Published: 06/25/2015 - Updated: 11/11/2018
Author: MSc. Miriam Reyes
Do you fall asleep immediately but wake up at 3 in the morning? Is it hard for you to go back to sleep at that time? This type of insomnia affects a lot of people, that get home from work so tired that they immediately fall asleep, but at 3 or 4 in the morning, they wake up and can’t go back to sleep.
Sleeping well is a basic keep for keeping the body young and healthy. During sleep, tissues are repaired, the body cleanses itself, the nervous system rests and regenerates itself, the body’s organs find balance in their functions, etc. If you feel like you’re not sleeping well, your body could be suffering from a special wear, and its time for find out what is preventing you from getting to sleep. You might not notice it at first, and you could feel like you can continue without sleeping well, but over time, these nights of bad sleep will accumulate. This causes a series of wear and tear that are harmful for the body, like:
- Reduced cognitive efficacy
- Wear and tear on cardiovascular functions
- Irritability in the nervous system (the individual may feel more sensitive, irritably, emotional, angry, anxious, etc.)
- Poor immune system and endocrine functioning, which causes one to be more likely to become ill, catching disease, etc.
Individuals that don’t sleep well may believe that they’ve somehow learned to cope with it, and that they can continue to execute their work without sleeping. But without realizing it, their body suffers from it, and they will experience reduced efficiency in their daily tasks.
Causes of Insomnia
This 3 am insomnia could be caused by the following:
- Being overly-saturated in daily tasks
- Excessive stress from things that need to be resolved
- Emotions that are not understood and that are repressed
- Anxiety or rear regarding situations that worry you
- A diet deficient in certain minerals
- Excessive physical activities
What to do if you have restless sleep
If you suffer from this type of insomnia, we recommend the following:
- During the day, try to watch yourself and try to slowly learn not to become too saturated in your activities. Trust in yourself more, and take at least a short break to do something fun for yourself.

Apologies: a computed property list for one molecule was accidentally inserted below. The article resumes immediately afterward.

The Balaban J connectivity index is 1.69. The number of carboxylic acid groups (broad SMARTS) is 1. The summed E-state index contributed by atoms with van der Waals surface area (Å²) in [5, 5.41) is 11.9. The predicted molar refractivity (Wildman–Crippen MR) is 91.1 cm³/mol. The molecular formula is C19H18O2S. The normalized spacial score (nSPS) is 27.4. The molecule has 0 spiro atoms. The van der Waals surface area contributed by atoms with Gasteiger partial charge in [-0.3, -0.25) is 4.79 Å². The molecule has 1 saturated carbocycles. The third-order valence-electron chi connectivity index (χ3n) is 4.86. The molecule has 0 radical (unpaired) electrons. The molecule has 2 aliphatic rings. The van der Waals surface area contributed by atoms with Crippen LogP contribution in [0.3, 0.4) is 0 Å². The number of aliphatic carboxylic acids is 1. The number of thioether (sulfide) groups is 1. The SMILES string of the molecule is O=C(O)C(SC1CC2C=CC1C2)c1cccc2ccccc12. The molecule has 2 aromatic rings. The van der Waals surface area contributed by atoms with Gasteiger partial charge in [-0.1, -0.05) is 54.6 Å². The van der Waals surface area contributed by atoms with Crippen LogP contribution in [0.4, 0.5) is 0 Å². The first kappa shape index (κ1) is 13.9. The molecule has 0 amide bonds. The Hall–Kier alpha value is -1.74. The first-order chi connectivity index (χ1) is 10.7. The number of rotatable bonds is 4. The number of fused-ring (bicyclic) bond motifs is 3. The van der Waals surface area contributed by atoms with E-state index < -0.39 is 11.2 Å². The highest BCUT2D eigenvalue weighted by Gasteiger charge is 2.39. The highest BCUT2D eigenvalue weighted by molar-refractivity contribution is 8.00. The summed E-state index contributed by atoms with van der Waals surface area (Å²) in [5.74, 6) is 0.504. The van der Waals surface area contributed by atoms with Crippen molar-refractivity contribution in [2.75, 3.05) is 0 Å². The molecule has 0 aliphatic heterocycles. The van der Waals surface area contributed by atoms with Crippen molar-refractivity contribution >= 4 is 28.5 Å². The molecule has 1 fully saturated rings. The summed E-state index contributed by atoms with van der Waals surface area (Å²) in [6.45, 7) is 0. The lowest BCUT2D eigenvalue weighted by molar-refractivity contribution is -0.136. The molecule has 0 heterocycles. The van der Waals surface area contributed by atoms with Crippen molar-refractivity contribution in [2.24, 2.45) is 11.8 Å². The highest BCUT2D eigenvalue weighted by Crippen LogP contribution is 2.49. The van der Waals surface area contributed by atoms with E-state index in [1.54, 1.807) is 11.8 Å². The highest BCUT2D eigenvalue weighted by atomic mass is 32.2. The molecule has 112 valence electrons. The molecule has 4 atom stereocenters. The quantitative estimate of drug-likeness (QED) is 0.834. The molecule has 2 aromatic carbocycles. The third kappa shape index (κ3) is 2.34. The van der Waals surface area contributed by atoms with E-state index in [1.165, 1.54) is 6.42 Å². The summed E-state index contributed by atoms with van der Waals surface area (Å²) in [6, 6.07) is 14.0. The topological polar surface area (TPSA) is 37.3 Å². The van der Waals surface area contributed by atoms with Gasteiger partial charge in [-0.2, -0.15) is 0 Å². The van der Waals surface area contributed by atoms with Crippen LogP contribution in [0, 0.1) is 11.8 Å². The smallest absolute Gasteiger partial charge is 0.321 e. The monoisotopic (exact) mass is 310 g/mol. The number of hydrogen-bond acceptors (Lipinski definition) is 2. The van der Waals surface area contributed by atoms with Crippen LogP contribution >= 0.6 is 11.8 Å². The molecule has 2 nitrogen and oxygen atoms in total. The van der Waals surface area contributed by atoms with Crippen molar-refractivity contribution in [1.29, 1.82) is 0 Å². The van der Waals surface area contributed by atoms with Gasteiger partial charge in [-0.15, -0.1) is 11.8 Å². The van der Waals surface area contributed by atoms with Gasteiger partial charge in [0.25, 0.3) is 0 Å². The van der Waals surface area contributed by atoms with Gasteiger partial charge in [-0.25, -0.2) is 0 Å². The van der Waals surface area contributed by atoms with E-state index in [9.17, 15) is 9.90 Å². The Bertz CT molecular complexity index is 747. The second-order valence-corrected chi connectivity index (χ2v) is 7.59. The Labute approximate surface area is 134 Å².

- Throughout the day, try to eat a balanced diet. Lack of minerals can affect the nervous system, which is why it is important that you include fresh vegetable juices, citrus juices in the morning, and complementary foods, like chia seeds, linseed, oatmeal, fish, sunflower seeds, sesame, walnuts, and almond milk rather than cow’s milk.
- Do not overexert yourself with physical activity. Follow an appropriate routine according to your own performance, and make sure you are eating the necessary nutrients.
- Avoid white sugar in any form. This is irritating for the nervous system. Avoid soft drinks, pastries and flavored sweets, refined or processed foods, and always use the least amount of sugar as possible. If you are going to sweeten something, it’s best to use honey, agave nectar, brown sugar or stevia (not splenda). Do not use diet sugar because this is even worse for the body. It is very important that children avoid sugar because this irritates their bodies, and robs the body of minerals and nutrients.
- If you wake up in the middle of the night and you’re no longer sleepy, we recommend gently breathing, placing your hand on your abdomen and try to guide your breathing. Feel your abdomen moving in with your hand. Concentrating on your breathing is one of the most effect resources for relaxing the body and going back to sleep.
- If there are a lot of thoughts swimming around your head and you can’t stop them, simply try to observe them. Do not resist thinking, simply watch them. If you notice that you’re worried about something, it could be that throughout the day you haven’t paid attention, or haven’t found a solution to something. In this case, use the recommended breathing and talk to yourself, saying things like “Everything will get worked out perfectly”, “Tomorrow, I will find a good solution for this”, “My body is relaxed and at peace with my life, because I trust that everything will end well”, etc. And throughout the day, try to focus of what you feel to be a problem. Remember that all problems are actually just struggles that teach us to grow, to trust more in ourselves, and to become more creative. It teaches us to take more risks for what we truly love.
- If you truly cannot get back to sleep, don’t fight it on the pillow. Get up and walk a bit, read a book that you like and drink a bit of orange blossom tea, or passionflower, mint or chamomile tea, which are relaxing. This will undoubtedly make you sleepy once again, and soon you’ll be able to go back to sleep.
- National Center for Complementary and Integrative Health, 2018. Sleep Disorders: In Depth
- National Center for Complementary and Integrative Health, 2018. Sleep Disorders and Complementary Health Approaches
- Medlineplus, 2018. Insomnio.
- Zhou, E. S., Gardiner, P., & Bertisch, S. M. (2017). Integrative Medicine for Insomnia. The Medical Clinics of North America, 101(5), 865–879.
- Burman, D. (2017). Sleep Disorders: Insomnia. FP Essentials, 460, 22–28.
- Zee, P. C., & Turek, F. W. (2006, September). Sleep and health: Everywhere and in both directions. Archives of Internal Medicine. United States.
- Luyster, F. S., Strollo, P. J. J., Zee, P. C., & Walsh, J. K. (2012). Sleep: a health imperative. Sleep, 35(6), 727–734.
- National Institutes of Health. NIH state-of-thescience conference statement: manifestations and management of chronic insomnia in adults. NIH Consensus and State-of-the-Science Statements 2005; 22(2): 15-16.
Revised by: Dra. Loredana Lunadei on 11/11/2018
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